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Yale University Press, Jan 1, 2007 - Art - 256 pages
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This gorgeously illustrated volume not only offers a tour through the fascinating history of silk but also a glimpse into the future, when imaginative designers and textile producers will be changing the boundaries of what is possible with this extraordinary material. Textile expert Mary Schoeser presents an authoritative account of the development of silk, its properties and practical uses, and its role in some of the greatest achievements in the history of fashion design.
Silk is magical. Made by worms, it is able to absorb up to thirty times its weight in water, it is warmer than wool, and it is unsurpassed for beauty and touch. Schoeser focuses keen attention on silk’s evolution as a symbol of status and substance, then traces its central function in 19th- and 20th-century glamour, expressed through the work of designers from Christian Dior to Yves Saint Laurent, Balenciaga to Emmanuel Ungaro. Schoeser also examines the innovative use of silk by today’s cutting-edge designers, among them Alexander McQueen, Issey Miyake, and John Galliano of Dior. She concludes with a detailed investigation of new silk technologies and how they continue to extend both the physical properties of silk and the possibilities for creative design.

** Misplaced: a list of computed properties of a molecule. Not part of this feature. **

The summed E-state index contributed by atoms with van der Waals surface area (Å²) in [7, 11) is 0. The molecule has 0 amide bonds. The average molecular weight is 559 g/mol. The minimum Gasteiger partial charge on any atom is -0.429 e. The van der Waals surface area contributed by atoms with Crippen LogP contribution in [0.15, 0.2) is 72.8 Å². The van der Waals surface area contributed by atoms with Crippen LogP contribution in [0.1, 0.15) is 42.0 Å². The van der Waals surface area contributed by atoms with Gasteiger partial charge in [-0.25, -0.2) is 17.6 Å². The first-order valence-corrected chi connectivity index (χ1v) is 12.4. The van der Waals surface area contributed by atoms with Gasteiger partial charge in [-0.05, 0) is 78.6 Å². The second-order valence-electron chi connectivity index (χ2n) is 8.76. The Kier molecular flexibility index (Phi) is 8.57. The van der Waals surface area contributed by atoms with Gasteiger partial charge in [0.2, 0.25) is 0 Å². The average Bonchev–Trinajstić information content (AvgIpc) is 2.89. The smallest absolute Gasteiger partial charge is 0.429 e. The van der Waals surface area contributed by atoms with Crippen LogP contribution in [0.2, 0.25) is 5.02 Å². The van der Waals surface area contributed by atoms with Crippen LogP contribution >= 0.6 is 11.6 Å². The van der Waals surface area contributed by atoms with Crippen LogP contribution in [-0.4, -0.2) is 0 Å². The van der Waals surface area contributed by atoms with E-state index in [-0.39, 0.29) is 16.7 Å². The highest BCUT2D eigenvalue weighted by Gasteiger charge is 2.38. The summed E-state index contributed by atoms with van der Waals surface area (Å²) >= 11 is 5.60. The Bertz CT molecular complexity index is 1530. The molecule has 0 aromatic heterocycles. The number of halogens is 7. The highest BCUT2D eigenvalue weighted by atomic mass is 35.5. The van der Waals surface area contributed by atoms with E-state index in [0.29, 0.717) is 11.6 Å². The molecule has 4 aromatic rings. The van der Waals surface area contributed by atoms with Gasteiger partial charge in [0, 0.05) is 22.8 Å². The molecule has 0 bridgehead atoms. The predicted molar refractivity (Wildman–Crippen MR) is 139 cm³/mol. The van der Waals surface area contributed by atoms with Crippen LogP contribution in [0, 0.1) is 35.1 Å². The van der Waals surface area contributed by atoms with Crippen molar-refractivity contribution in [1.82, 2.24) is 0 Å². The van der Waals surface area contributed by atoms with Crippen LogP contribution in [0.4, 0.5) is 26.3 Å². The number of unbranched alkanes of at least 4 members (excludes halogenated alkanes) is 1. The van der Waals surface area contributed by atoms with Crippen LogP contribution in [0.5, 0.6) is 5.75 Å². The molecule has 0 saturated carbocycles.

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Silk-sensual, versatile, refined-is magical. Made by worms, it can absorb up to 30 times its weight in water and is warmer than wool. Schoeser (fashion & textiles, Central St. Martin's Coll. of Art ... Read full review


Foreword byjulien Macdonald
Silk in Use
Silk in Detail 116
The Potential of Silk
Silk in Action

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About the author (2007)

Mary Schoeser is senior research fellow in fashion/textiles at Central St. Martin’s College of Art & Design in London. She has served as historic textiles advisor to English Heritage and The Metropolitan Museum of Art. Among her many books is World Textiles: A Concise History. Julien Macdonald is a leading designer of couture and ready-to-wear fashions. In 2001 he was named British Designer of the Year, and he was creative director of Givenchy in Paris from 2001 to 2004. Bruno Marcandalli is director of Institute for Silk Research (Stazione Sperimentale per la Seta) in Milan and professor of the chemistry and technology of coloring substances at the Universit dell’Insubria, Como.

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